Beginning a Lenten life

Published 12:00 am Thursday, February 26, 2004

Suffolk News-Herald

Worshippers gathered at noon yesterday at St. Mary’s Catholic Church on Ash Wednesday, where the faithful had their foreheads marked with ashes to observe the beginning of the 40-day Lenten season.

Father Lou Rouff, the spiritual leader of the congregation, gently dabbed his finger in ashes and then marked a cross on each person’s forehead to signify that he or she belongs to Jesus Christ.

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Speaking softly, the priest told the congregation the story of Cain as he murdered his brother, Abel. God marked Cain’s forehead and sent him to roam the country. God also said that Cain was not to be harmed and that any man who saw the mark was to understand that Cain was God’s property. So, also, do the people who accept the ash markings on their foreheads believe that they are God’s children.

Ash Wednesday originated in the A.D. 900s, long after Europe had been Christianized.

Originally known as &uot;Day of Ashes,&uot; it always falls on a Wednesday, exactly 40 days before Good Friday.

As Father Rouff spoke, candlelight flickered in front of the huge mosaic of Christ crucified on the cross. Mary and Joseph, heads bowed, stand at the foot of the cross and the scene appears to be illuminated from behind as a golden halo of light shines forth from the heavens behind the cross.

Rouff noted that while so many people are discussing the new Mel Gibson production, &uot;The Passion of the Christ,&uot; he is remembering the violence of Sept. 11, 2002.

&uot;I remember reading in Newsweek magazine, the headlines, ‘Ash Tuesday,’&uot; he told the congregation. &uot;We saw the pictures on the TV and in the still photos of people covered in ashes, and yet they will rebuild, after several years, that place in New York.

&uot;I think that this shows no matter how strong sin is to us…no matter how much we fail and falter, we can rise above it all.&uot;

The priest added that no true believer has to view the $25 million film to know of the horrors Jesus must have endured.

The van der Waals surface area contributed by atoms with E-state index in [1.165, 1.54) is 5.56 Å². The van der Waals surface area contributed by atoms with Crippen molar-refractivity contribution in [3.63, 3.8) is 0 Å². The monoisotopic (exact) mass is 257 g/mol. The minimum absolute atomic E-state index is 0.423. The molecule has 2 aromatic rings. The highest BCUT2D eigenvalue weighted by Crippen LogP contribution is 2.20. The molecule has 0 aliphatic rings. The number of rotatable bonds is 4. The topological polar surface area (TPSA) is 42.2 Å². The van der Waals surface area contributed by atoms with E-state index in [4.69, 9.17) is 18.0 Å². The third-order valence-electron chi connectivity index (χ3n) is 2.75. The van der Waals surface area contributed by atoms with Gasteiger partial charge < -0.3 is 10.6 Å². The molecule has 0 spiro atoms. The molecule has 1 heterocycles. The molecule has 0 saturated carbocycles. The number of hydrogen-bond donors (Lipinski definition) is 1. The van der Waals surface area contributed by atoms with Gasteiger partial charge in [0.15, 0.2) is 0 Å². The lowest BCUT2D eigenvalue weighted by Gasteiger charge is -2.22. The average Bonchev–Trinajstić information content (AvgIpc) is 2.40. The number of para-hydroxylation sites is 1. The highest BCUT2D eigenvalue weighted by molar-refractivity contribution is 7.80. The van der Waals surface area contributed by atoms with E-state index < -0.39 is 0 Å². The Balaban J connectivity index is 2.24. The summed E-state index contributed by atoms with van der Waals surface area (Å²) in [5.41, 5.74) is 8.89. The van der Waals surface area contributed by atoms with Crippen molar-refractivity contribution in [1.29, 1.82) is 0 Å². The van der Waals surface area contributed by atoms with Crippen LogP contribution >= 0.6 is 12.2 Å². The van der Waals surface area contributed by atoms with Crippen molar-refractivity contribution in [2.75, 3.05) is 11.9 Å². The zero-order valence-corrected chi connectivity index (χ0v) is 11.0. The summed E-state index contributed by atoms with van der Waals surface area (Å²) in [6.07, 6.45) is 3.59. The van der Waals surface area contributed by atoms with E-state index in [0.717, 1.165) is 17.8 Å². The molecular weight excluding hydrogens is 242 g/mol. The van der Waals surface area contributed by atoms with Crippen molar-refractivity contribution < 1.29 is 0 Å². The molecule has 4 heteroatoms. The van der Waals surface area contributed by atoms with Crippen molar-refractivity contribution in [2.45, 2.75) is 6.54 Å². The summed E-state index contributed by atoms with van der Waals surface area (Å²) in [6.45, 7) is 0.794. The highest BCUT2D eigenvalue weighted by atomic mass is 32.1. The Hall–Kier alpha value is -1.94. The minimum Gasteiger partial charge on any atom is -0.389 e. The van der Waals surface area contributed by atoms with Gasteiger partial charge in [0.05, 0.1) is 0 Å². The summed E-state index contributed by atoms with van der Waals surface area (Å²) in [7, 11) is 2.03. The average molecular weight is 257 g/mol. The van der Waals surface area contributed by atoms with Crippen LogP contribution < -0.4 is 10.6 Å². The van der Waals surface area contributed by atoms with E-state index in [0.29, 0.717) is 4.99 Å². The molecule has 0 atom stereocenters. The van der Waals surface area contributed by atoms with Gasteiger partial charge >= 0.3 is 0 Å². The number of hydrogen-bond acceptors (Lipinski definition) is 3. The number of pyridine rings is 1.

&uot;We see it (the horrors) day in and day out in our lives,&uot; said Rouff. &uot;Cancer… those who are killed in car accidents… we see it everyday. We also see the love of Jesus Christ and people are healed.

&uot;Because of the passion of Christ, we use the symbol of the cross with the ashes to signify that we can rise again… We have hope, and we will all walk away from the grave.&uot;

After the priest invited congregation members to come to the alter to accept the mark of the cross, he also offered them the communion cup and the bread.

After the service, Pat and Floyd Hoover were among the group leaving the sanctuary in quiet reflection.

&uot;We have been here for about 20 years, but we came from Sacred Heart in Norfolk before that,&uot; said Pat Hoover. &uot;Taking the mark of Christ, the ashes, is something that I’ve always done. It just makes you feel so good that you profess your love of Christ to the world.&uot;

Joseph Silberholz is new to St. Mary’s, however, he’s a devout Catholic and believes in the symbolism of Ash Wednesday.

&uot;It’s a new start each year – a time to start all over with the things you didn’t do last year,&uot; said Silberholz. &uot;It’s a new beginning and I am grateful for that.&uot;

Michelle Turner, of the U.S. Navy, said she took the mark of the cross and proudly wears it along with her uniform.

&uot;It’s especially important to me since I just had a child,&uot; she said. &uot;I’m trying to set examples for my child to live by. As for the mark with my uniform, the Navy has no objection if I wear it with my uniform.&uot;

Dorothy Coggswell, the coordinator of religious education at St. Mary’s, holds Ash Wednesday in high regard and uses it for personal reflection.

&uot;It allows me time to see what I can do to make myself a better person,&uot; she said. &uot;Not only for myself but also for my family, the people I work with and the community.

&uot;This special time is a great opportunity for me to dig really deep and see where I can make changes for the better.&uot;